Although no post-Escobar cases have directly contravened the Fourth Circuit’s holding in United States ex rel. Rostholder v. Omnicare, 745 F.3d 694 (4th Cir. 2014), that FDA/cGMP violations by themselves are insufficient to establish FCA liability, relators and the government appear to be crafting their pleadings more deliberately — alleging false statements, a fraudulent course of conduct or a significant product quality issue — to distinguish themselves from Rostholder. Moreover, even absent such factors, the government’s leverage continues to be significant in such matters. For example, in January 2017, Baxter Healthcare Corporation agreed with DOJ to pay US$2.158 million to resolve FCA allegations based on cGMP violations as part of a broader resolution even though there were no misrepresentations to the government and no product quality impact from mold contamination in air filters at the manufacturing site.

Key Takeaways

  1. If you do not have an in-house lawyer who focuses on and triages pharmaceutical manufacturing and quality issues, you need one.
  2. Life science companies should prepare to confront FCA complaints related to FDA and cGMP regulatory issues before they are even filed. An escalation process needs to be in place (i.e., to the legal department) when significant issues are detected, and companies should consider involving outside counsel early to assist in conducting a privileged investigation.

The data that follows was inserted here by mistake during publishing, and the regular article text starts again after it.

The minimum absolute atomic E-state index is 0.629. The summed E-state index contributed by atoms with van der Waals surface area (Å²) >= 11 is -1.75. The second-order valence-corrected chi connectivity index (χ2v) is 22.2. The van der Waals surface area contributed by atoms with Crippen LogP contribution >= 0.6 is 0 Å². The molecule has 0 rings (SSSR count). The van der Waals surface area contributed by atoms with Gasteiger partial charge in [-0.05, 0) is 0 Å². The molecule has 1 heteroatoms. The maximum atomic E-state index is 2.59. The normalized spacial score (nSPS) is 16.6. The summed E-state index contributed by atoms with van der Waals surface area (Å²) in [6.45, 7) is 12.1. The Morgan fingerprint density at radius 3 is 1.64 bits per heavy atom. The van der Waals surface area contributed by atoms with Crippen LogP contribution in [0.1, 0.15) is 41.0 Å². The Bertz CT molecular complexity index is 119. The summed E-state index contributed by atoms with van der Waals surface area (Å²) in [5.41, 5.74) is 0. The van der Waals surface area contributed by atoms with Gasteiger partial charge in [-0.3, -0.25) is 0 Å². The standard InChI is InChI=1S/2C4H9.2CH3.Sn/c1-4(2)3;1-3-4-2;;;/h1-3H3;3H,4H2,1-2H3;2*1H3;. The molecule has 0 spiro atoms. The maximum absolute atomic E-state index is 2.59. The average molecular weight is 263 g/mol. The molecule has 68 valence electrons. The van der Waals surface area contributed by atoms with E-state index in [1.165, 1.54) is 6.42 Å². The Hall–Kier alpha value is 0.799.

3. Companies must make sure their manufacturing and quality systems are “current” and effective. Proactive, robust quality systems are essential to avoiding defending FCA actions based on allegedly defective or nonconforming product.
  4. It is important to maintain a transparent, truthful relationship with the FDA — misrepresentations made to the agency greatly increase the risk of FCA liability.
  5. Post-Escobar, the government may change its contracts/certifications to indicate that broad compliance with regulatory or contractual provisions is material to its payment decisions. Be aware of what this means for potential FCA exposure at your company.
  6. The DOJ has been aggressive in pushing an expansive view of FCA liability in life sciences cases while declining to intervene and letting relators take the lead in litigation. This approach allows the government to reap the potential benefits of expanded liability in this area with minimal investment of time and resources.